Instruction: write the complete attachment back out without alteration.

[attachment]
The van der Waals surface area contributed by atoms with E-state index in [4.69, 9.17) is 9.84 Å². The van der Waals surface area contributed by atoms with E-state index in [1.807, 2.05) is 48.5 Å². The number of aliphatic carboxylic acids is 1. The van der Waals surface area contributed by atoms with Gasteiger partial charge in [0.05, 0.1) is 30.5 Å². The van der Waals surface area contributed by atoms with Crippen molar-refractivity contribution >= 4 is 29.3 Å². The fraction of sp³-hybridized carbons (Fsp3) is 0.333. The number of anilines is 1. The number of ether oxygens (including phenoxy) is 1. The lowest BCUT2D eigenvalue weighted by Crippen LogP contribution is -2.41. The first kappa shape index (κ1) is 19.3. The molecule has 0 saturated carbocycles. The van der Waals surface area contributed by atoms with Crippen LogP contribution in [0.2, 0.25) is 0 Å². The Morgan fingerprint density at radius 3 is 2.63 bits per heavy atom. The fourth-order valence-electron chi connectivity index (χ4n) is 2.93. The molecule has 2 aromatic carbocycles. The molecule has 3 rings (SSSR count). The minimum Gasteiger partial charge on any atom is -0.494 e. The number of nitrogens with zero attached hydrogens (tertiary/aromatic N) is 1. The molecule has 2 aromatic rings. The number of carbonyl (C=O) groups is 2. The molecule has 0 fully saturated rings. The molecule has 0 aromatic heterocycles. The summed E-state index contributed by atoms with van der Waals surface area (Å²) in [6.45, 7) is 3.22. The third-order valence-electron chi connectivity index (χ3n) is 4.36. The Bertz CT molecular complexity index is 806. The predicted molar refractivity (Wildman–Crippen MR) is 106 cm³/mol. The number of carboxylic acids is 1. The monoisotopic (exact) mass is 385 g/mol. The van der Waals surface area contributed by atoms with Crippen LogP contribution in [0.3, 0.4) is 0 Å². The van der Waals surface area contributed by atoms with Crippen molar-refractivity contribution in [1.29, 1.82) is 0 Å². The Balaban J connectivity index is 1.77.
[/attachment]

The van der Waals surface area contributed by atoms with E-state index in [4.69, 9.17) is 9.84 Å². The van der Waals surface area contributed by atoms with E-state index in [1.807, 2.05) is 48.5 Å². The number of aliphatic carboxylic acids is 1. The van der Waals surface area contributed by atoms with Gasteiger partial charge in [0.05, 0.1) is 30.5 Å². The van der Waals surface area contributed by atoms with Crippen molar-refractivity contribution >= 4 is 29.3 Å². The fraction of sp³-hybridized carbons (Fsp3) is 0.333. The number of anilines is 1. The number of ether oxygens (including phenoxy) is 1. The lowest BCUT2D eigenvalue weighted by Crippen LogP contribution is -2.41. The first kappa shape index (κ1) is 19.3. The molecule has 0 saturated carbocycles. The van der Waals surface area contributed by atoms with Crippen LogP contribution in [0.2, 0.25) is 0 Å². The Morgan fingerprint density at radius 3 is 2.63 bits per heavy atom. The fourth-order valence-electron chi connectivity index (χ4n) is 2.93. The molecule has 2 aromatic carbocycles. The molecule has 3 rings (SSSR count). The minimum Gasteiger partial charge on any atom is -0.494 e. The number of nitrogens with zero attached hydrogens (tertiary/aromatic N) is 1. The molecule has 2 aromatic rings. The number of carbonyl (C=O) groups is 2. The molecule has 0 fully saturated rings. The molecule has 0 aromatic heterocycles. The summed E-state index contributed by atoms with van der Waals surface area (Å²) in [6.45, 7) is 3.22. The third-order valence-electron chi connectivity index (χ3n) is 4.36. The Bertz CT molecular complexity index is 806. The predicted molar refractivity (Wildman–Crippen MR) is 106 cm³/mol. The number of carboxylic acids is 1. The monoisotopic (exact) mass is 385 g/mol. The van der Waals surface area contributed by atoms with Crippen LogP contribution in [0.3, 0.4) is 0 Å². The van der Waals surface area contributed by atoms with Crippen molar-refractivity contribution in [1.29, 1.82) is 0 Å². The Balaban J connectivity index is 1.77.